Morocco keeps benchmark interest rate unchanged at 2.25% – central bank

Rabat (Reuters) – Morocco’s central bank maintained its key interest rate unchanged at 2.25%, saying current borrowing costs were in line with inflation, growth and the public finances medium-term forecasts.

A general view of the Central Bank of Morocco in Rabat, Morocco, September 24, 2019. REUTERS/Youssef Boudlal

The Bank said however that it will implement measures to support entrepreneurs after King Mohammed VI called in a speech in October on banks to ease access to loans for small medium-sized businesses.

The Bank has kept a freeze on its benchmark interest rate since March 2016.

Inflation, affected mainly by food prices, would drop to 0.3% in 2019 after 1.9% in 2018 before picking up to 1.1% in 2020 and 1.4% in 2021, the bank said in a statement after its quarterly board meeting.

Economic growth would slow to 2.6% in 2019 after 3% in 2018 because of lower farm output caused by a lack of rainfall, the bank said.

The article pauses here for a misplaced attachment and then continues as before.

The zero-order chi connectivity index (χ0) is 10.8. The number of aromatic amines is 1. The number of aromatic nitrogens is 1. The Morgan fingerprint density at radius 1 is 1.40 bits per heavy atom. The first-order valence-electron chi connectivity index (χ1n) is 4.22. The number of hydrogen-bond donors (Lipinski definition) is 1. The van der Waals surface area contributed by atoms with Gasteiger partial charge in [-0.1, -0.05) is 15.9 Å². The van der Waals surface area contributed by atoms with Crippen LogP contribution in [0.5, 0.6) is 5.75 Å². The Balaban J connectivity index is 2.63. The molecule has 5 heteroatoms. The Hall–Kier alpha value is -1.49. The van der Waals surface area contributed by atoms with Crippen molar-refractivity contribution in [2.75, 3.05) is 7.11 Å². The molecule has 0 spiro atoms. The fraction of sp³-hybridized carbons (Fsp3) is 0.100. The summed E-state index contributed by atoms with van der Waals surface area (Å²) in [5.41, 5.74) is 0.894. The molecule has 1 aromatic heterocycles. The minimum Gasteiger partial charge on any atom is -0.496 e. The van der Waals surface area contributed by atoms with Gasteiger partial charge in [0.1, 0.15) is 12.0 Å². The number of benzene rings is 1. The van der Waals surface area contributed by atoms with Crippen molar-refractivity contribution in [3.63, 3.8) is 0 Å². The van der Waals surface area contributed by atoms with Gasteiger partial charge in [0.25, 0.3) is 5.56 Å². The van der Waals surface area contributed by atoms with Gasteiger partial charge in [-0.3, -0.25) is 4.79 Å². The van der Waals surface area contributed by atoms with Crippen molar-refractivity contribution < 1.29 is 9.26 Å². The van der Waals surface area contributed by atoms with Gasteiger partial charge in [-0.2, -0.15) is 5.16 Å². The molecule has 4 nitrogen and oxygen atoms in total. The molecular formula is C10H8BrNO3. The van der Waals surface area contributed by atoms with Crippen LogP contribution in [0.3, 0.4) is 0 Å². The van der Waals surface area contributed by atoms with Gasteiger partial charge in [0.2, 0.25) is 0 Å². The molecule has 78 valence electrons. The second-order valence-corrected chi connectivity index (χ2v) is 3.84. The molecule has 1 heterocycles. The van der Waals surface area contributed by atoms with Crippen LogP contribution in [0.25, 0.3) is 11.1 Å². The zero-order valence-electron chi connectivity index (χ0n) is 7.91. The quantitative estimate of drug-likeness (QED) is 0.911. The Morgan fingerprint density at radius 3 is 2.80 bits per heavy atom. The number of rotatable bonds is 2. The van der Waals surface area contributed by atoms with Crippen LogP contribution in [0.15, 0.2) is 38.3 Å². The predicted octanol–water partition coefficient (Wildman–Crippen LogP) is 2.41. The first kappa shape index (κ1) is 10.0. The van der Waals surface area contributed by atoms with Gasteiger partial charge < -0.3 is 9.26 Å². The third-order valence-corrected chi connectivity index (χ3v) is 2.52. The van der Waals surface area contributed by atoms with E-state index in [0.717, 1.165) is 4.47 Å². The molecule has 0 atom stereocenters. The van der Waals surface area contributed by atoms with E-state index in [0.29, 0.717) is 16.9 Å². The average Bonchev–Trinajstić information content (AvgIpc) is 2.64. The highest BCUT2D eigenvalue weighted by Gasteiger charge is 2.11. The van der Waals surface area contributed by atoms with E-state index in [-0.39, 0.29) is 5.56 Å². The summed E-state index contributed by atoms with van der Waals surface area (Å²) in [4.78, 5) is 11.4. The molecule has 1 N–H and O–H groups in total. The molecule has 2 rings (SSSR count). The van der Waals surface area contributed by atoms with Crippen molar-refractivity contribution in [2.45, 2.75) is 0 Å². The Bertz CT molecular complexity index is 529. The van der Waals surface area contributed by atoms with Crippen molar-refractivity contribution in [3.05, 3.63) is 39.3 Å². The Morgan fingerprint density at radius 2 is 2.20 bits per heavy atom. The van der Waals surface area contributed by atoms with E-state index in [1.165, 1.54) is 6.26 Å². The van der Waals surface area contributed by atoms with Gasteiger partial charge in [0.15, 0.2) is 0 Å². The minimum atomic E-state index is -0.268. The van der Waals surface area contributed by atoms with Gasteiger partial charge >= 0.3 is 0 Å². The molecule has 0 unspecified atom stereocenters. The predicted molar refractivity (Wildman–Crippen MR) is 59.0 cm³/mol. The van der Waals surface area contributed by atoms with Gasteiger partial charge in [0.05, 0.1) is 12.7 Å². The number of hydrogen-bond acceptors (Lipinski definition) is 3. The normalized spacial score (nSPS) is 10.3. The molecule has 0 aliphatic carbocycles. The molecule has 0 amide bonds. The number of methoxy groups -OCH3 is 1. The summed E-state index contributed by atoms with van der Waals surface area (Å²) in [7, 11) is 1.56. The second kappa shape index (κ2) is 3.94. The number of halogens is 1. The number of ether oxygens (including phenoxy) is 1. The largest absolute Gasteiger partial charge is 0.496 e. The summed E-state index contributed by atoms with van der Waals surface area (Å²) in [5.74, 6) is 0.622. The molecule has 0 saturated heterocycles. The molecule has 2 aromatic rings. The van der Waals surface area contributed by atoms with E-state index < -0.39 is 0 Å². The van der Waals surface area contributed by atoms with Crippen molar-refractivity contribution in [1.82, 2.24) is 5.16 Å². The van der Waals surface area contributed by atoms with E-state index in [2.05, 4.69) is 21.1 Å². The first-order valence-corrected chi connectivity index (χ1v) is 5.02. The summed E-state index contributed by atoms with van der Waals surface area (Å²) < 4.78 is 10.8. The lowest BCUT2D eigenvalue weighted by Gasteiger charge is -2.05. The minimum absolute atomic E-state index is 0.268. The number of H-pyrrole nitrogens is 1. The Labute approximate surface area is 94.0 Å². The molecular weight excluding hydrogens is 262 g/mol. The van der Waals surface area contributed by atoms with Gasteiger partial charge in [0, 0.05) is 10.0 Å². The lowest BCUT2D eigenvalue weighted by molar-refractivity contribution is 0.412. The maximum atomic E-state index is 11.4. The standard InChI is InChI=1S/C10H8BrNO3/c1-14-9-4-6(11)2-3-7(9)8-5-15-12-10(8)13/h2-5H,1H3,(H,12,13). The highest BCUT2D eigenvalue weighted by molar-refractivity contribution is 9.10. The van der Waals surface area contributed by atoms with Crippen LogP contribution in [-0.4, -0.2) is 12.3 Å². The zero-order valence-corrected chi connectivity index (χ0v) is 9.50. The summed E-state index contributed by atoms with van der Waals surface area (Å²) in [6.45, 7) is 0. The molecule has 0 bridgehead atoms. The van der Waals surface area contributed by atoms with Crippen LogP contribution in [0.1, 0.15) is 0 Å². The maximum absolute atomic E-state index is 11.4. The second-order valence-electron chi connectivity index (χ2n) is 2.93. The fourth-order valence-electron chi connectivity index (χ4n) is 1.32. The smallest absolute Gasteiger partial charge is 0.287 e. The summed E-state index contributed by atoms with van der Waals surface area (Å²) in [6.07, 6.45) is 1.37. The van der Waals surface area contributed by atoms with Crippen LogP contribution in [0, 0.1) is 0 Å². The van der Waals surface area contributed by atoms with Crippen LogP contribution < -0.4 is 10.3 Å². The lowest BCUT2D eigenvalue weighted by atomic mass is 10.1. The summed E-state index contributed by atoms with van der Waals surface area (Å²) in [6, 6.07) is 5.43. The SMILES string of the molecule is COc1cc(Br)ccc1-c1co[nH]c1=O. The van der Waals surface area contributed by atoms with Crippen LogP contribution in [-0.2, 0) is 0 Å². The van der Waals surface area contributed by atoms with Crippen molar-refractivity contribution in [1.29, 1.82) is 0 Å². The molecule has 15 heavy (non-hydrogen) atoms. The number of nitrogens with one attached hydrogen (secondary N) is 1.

However, economic growth should increase again to 3.8% in 2020 and to 3.7% in 2021 assuming a crop of 8 million tonnes of cereals and an improvement of non-agricultural production, the bank said.

Services continue to offset jobs shed by the agricultural sector helping keep unemployment rate at 9.4% in 2019, it said.

The current account deficit will ease to 4.6% of gross domestic product in 2019 from 5.5% in 2018 and will continue to shrink to 3.7% in 2020 and 2.9 in 2021 notably on the back of a drop in the energy import bill.

Taking into account donations from Gulf countries estimated at 2 billion dirhams ($208 million) in 2020, the 1 billion euro bond sale by Morocco last November and another international bond that Morocco is expected to sell in 2020, foreign exchange reserves would stand at 240.7 billion dirhams in 2019, 242.7 billion in 2020 and 248.2 billion in 2021, enough to cover five months of imports.

Fiscal deficit, without counting priivatization revenue, would rise to 4.1% in 2019 after 3.7% in 2019 before falling to 3.8% in 2020 and 3.5% in 2021.

Reporting by Ahmed Eljechtimi; Editing by Jon Boyle and Angus MacSwan

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